Walking

Workout Tips for Triathletes: Part 1

by Doug Carr in Train With Grain, Triathlons

Strength training can be a beneficial part of any training plan, if it is executed properly in both method and timing. In multisport training schedules, it can often be difficult to determine the best place to insert the workout, due to the hours already dedicated to the two, or three, core sports. It has to be challenging, yet still adjust intensity based on the periodization, or phase, of the entire training plan. I have found that Mondays tend to be the best days for my gym visits, and I can look forward to that workout being the singular thing I do for training that day. It’s the workout that starts my week, and it affects how the rest of the week will play out.

Proper nutrition is absolutely essential to your training, especially in this case where the workouts may come after a weekend schedule of long training sessions or doubled up workouts such as “bricks”. If you’re lacking in proper recovery nutrition, it will show up in the following days as Delayed Onset Muscle Soreness (D.O.M.S.). D.O.M.S has the ability to sabotage your workouts due to soreness experienced in the days following hard efforts. It’s a snowball effect that can derail the rest of your week, and over time, your mechanical function and performance improvements.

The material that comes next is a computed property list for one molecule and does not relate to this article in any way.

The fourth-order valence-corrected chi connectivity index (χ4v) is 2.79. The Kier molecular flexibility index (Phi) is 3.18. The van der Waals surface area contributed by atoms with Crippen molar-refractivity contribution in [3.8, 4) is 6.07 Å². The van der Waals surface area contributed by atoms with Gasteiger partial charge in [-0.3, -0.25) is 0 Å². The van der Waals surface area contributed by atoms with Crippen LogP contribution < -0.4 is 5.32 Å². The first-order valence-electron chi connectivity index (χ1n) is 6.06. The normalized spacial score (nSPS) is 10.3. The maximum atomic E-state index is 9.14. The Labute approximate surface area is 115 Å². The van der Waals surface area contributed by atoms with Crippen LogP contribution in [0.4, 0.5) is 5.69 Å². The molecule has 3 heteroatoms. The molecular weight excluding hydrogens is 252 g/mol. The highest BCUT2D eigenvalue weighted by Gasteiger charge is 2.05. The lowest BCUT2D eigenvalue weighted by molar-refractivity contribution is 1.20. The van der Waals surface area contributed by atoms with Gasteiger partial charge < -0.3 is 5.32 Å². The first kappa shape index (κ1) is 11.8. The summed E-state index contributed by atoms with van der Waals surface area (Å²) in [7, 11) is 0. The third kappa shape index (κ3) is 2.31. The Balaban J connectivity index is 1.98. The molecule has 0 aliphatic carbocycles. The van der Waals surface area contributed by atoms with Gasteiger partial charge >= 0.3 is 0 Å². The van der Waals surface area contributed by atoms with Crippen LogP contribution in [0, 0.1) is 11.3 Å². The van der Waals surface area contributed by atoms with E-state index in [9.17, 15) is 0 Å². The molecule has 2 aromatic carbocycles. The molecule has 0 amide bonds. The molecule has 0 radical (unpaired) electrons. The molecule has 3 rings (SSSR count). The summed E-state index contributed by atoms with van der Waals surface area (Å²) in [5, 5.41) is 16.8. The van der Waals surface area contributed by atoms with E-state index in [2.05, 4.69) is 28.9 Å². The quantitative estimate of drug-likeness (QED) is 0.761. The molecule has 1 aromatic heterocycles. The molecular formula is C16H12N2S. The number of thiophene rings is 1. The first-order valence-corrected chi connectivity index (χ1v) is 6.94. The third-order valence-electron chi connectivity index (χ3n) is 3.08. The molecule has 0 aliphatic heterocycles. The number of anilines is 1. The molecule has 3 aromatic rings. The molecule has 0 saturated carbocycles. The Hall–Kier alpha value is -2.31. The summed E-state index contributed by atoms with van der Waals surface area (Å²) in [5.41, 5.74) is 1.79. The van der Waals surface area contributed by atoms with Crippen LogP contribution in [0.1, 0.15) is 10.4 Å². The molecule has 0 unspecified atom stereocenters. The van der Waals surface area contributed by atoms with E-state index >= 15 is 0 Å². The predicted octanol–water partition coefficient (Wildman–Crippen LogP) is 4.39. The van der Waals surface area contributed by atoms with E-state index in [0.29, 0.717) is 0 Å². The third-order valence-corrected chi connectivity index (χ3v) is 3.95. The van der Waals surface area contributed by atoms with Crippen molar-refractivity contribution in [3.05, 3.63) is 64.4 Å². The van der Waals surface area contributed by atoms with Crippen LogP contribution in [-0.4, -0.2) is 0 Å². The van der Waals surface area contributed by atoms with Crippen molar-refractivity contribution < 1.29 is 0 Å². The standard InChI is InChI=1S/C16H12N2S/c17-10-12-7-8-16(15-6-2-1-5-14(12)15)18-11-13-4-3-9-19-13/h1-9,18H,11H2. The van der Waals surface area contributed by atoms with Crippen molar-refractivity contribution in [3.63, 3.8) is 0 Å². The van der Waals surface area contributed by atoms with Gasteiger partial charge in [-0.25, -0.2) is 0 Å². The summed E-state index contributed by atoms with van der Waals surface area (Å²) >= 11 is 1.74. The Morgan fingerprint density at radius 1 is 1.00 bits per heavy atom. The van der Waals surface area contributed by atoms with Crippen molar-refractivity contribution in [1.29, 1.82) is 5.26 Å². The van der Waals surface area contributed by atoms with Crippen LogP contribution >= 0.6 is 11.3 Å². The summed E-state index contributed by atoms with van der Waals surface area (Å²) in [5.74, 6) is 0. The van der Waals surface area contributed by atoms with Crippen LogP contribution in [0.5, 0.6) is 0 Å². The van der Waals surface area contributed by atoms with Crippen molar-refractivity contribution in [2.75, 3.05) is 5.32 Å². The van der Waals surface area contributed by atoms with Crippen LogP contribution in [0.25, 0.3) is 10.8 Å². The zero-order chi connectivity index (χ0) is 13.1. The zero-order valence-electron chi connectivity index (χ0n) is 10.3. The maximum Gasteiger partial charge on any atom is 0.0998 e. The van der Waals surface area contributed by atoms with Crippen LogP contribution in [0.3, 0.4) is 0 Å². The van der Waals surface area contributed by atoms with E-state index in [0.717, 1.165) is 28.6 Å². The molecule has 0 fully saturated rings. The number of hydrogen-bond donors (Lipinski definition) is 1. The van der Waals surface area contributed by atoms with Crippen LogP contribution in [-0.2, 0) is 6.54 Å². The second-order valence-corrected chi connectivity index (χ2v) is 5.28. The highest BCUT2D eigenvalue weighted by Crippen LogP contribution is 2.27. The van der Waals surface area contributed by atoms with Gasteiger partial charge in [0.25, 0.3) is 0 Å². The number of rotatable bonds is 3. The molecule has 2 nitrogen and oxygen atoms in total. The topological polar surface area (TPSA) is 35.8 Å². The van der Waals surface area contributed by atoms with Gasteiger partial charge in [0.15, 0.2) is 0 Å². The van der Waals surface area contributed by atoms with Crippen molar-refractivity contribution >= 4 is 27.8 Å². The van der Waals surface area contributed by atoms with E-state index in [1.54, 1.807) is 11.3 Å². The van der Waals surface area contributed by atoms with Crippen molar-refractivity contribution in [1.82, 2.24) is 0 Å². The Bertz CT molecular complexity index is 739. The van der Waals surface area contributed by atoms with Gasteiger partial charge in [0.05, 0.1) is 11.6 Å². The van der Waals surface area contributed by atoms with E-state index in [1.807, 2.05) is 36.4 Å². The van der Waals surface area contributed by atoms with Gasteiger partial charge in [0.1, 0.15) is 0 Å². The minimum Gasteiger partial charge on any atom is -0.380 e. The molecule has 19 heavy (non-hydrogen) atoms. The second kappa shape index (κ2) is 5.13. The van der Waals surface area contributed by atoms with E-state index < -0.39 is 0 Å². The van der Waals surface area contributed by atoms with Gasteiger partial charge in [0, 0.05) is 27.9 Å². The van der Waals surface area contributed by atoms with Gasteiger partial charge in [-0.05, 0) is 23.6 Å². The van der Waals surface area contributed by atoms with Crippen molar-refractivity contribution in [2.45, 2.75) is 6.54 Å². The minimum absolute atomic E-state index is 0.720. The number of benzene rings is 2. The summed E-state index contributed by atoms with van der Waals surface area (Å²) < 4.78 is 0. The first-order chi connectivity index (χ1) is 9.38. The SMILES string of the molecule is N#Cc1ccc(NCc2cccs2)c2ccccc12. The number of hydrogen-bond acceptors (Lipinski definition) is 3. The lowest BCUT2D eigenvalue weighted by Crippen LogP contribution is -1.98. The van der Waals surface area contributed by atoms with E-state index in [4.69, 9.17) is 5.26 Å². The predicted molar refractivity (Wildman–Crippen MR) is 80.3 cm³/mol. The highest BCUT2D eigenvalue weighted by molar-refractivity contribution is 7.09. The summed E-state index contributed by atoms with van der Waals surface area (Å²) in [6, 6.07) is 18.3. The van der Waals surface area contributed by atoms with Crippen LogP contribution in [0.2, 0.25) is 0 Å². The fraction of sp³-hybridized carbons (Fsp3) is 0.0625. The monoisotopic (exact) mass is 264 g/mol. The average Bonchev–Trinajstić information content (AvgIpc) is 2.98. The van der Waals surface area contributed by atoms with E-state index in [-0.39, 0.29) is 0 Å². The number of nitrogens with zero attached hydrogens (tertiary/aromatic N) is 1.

Different gyms will offer you different equipment options in which to perform your workouts. Maybe you have a home-gym setup, use a community center, private gym or national chain. The better equipped it is, the more you targeted your resistance training can be. My workouts have taken place in both well-equipped community centers and national chain clubs. The investment in equipment options and maintenance of the equipment is worth it to me. I’ll point out some of the exercises that I’ve found make a difference for my performance. Hygiene note: Be sure to wipe down the equipment after you complete your set of repetitions, especially if you’re working on other machines during multiple sets. Nobody should have to clean up after you, nor should you after somebody else.

Stretching and Core Work

Let’s not forget that long relaxed muscles and a strong core are a foundation for preventing injuries, being mechanically efficient and decreased recovery time. If you can spend the first 15-20 minutes of your gym routine stretching and working on your core muscles, your body will likely respond better for it. I like to use a combination of yoga stretches, core work on the Swiss ball and foam rolling. There are a lot of resources out there for Swiss ball exercises. I would recommend getting instruction from a qualified yoga instructor on proper technique and form. I would also seek a knowledgeable person – perhaps a friend who’s a physical therapist – to instruct you on foam rolling. Ask other athletes if they know of coaches or experts in that area. You might start to love the foam roller as much as I do!

[To be continued]

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Doug Carr Google: Doug Carr
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